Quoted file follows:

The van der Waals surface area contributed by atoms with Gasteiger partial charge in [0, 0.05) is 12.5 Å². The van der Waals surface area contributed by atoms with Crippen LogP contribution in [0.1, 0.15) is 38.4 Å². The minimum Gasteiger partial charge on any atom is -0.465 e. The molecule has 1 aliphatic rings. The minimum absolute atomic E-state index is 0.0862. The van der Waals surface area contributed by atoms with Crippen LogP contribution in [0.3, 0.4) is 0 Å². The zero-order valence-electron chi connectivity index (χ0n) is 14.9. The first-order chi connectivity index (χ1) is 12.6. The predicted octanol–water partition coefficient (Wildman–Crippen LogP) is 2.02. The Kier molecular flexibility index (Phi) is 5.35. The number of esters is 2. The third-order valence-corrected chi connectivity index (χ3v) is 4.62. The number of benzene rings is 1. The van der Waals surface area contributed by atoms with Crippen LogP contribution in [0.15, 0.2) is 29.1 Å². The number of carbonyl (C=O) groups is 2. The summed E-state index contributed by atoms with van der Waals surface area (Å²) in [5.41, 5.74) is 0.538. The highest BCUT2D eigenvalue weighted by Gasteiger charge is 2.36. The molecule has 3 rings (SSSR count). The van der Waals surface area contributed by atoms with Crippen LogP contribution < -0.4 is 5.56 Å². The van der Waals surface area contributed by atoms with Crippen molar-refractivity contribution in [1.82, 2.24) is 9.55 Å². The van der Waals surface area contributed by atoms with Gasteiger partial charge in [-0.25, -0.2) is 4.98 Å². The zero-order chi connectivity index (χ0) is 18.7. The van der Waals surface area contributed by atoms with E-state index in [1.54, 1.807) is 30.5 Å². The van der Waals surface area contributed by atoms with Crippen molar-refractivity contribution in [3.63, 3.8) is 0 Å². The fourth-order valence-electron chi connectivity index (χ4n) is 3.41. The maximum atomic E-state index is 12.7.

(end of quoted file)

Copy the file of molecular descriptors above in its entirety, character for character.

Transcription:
The van der Waals surface area contributed by atoms with Gasteiger partial charge in [0, 0.05) is 12.5 Å². The van der Waals surface area contributed by atoms with Crippen LogP contribution in [0.1, 0.15) is 38.4 Å². The minimum Gasteiger partial charge on any atom is -0.465 e. The molecule has 1 aliphatic rings. The minimum absolute atomic E-state index is 0.0862. The van der Waals surface area contributed by atoms with Crippen LogP contribution in [0.3, 0.4) is 0 Å². The zero-order valence-electron chi connectivity index (χ0n) is 14.9. The first-order chi connectivity index (χ1) is 12.6. The predicted octanol–water partition coefficient (Wildman–Crippen LogP) is 2.02. The Kier molecular flexibility index (Phi) is 5.35. The number of esters is 2. The third-order valence-corrected chi connectivity index (χ3v) is 4.62. The number of benzene rings is 1. The van der Waals surface area contributed by atoms with Crippen LogP contribution in [0.15, 0.2) is 29.1 Å². The number of carbonyl (C=O) groups is 2. The summed E-state index contributed by atoms with van der Waals surface area (Å²) in [5.41, 5.74) is 0.538. The highest BCUT2D eigenvalue weighted by Gasteiger charge is 2.36. The molecule has 3 rings (SSSR count). The van der Waals surface area contributed by atoms with Crippen LogP contribution < -0.4 is 5.56 Å². The van der Waals surface area contributed by atoms with Crippen molar-refractivity contribution in [1.82, 2.24) is 9.55 Å². The van der Waals surface area contributed by atoms with Gasteiger partial charge in [-0.25, -0.2) is 4.98 Å². The zero-order chi connectivity index (χ0) is 18.7. The van der Waals surface area contributed by atoms with E-state index in [1.54, 1.807) is 30.5 Å². The van der Waals surface area contributed by atoms with Crippen molar-refractivity contribution in [3.63, 3.8) is 0 Å². The fourth-order valence-electron chi connectivity index (χ4n) is 3.41. The maximum atomic E-state index is 12.7.